According to data by global expat network InterNations, the "expat bubble" stereotype might be outdated. About 33 percent of the surveyed expats say they are mostly friends with other expats, and 19 percent with mainly locals, while 48 percent mix with both. And for those with mostly expat friends, the main reasons are cultural issues (44 percent), language barrier (36 percent) and having mostly expat colleagues (39 percent).

For 29-year-old French Isabel Romane, it's the "expat privileges" that make it harder for expats to even want to come out of the bubble.

"It's the English logos and banners on the street, and the free drinks and complementary food you get simply for being a 'foreigner' [that make expats feel privileged]," she said. Many foreigners including herself feel they are very welcome in China. "Even though in big cities like Beijing, you don't get stared at or asked to pose for photos any more, you still feel very welcome, because you'll find the Chinese people want to make friends with you and are 'proud' to have foreign friends."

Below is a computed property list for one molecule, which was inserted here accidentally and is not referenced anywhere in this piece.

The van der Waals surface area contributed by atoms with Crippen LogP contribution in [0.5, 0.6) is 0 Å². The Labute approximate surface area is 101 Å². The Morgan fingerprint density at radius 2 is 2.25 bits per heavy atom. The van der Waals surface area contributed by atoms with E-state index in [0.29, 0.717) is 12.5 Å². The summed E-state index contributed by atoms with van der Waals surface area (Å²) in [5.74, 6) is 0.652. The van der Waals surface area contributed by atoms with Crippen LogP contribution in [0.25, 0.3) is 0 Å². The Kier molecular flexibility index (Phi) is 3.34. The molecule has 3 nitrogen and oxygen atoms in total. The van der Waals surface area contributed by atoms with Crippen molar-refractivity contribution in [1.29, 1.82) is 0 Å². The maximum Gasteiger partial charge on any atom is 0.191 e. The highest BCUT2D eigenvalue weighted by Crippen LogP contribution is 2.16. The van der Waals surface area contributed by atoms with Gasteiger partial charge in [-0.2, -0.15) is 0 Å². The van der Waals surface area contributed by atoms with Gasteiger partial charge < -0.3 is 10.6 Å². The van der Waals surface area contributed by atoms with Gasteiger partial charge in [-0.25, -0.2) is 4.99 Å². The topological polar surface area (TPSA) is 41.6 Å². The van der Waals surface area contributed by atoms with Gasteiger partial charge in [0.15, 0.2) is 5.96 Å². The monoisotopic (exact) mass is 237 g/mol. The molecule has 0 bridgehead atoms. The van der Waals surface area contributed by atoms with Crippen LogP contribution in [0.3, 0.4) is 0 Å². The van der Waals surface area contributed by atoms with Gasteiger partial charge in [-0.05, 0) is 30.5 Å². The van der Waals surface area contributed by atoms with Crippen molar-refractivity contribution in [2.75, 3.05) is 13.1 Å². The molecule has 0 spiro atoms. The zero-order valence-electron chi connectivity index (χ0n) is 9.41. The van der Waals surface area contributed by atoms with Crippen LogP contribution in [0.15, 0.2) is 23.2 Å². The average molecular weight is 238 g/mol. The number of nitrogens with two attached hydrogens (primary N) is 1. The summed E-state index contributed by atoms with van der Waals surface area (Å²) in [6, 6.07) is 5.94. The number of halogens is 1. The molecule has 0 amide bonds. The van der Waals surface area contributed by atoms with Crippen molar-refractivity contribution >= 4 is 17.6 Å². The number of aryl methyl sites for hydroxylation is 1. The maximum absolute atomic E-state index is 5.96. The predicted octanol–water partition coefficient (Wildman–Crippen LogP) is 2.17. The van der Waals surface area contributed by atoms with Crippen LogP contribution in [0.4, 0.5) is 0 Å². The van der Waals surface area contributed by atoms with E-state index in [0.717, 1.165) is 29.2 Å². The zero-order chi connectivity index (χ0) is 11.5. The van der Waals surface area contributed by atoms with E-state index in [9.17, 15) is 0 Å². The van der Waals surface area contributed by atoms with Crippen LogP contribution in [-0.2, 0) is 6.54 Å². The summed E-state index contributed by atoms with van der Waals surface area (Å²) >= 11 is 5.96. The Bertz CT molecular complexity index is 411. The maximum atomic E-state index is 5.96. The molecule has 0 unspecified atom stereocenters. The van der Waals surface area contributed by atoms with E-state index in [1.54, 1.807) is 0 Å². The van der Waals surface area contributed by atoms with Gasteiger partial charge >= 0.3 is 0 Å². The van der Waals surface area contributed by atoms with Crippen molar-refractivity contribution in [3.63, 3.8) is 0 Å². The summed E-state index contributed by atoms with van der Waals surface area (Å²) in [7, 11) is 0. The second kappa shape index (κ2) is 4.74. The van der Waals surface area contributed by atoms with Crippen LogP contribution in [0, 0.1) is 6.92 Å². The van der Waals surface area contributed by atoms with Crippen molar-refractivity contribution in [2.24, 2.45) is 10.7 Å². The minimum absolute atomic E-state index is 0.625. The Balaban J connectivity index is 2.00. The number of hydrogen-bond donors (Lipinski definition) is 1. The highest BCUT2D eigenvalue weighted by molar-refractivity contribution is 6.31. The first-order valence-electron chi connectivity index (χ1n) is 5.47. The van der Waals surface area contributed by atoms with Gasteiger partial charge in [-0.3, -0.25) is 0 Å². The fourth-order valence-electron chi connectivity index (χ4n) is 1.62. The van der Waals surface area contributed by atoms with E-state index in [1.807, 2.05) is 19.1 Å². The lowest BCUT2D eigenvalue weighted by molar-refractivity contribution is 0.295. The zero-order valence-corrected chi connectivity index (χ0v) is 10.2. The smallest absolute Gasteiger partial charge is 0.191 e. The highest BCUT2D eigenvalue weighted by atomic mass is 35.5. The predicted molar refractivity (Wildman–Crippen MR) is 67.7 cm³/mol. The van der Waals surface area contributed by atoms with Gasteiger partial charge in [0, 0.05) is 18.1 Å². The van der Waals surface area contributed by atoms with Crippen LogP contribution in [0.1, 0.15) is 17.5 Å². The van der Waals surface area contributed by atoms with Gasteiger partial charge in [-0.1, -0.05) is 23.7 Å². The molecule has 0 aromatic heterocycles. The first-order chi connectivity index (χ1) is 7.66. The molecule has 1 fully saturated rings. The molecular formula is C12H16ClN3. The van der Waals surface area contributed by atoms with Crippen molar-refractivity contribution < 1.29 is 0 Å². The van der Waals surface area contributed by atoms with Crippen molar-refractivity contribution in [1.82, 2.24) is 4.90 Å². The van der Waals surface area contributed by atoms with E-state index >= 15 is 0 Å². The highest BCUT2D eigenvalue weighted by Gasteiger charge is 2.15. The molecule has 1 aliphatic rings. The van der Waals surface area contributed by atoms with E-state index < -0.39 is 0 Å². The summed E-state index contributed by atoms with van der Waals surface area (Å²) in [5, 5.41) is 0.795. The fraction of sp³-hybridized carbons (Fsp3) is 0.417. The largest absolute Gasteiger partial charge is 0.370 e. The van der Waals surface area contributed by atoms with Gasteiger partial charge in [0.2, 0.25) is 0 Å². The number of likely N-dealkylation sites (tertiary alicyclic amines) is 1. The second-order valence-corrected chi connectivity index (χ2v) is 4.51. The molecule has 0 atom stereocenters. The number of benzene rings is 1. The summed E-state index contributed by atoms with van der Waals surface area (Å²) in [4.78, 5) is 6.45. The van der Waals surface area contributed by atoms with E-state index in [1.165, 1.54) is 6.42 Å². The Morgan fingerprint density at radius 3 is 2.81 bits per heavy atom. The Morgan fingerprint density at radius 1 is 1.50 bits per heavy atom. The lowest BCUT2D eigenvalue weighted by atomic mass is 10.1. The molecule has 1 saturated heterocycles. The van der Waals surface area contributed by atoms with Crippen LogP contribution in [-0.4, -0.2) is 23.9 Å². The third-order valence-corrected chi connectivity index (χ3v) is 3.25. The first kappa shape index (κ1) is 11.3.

Romane had lived in other countries before coming to China in 2016. She feels that the bubble is especially prominent here. She noted that one of the reasons is that there's a big expat population, making it easy to survive without knowing the language or having any local friends. Another is the high demand for foreign employees.

"Foreigners don't lose jobs because they can always teach English, or do 'modeling' jobs," she added.

Big city bubbles

According to 26-year-old American Michael Kurtagh, it's a different case for international students.

"It's a lot better since you have classmates from other countries and have a lot of opportunities to interact with people outside of the bubble. For foreigners working in China it's a lot easier to get stuck in the bubble because you might be in an all English-speaking environment," he said. Kurtagh majors in economics and has been in China for three years.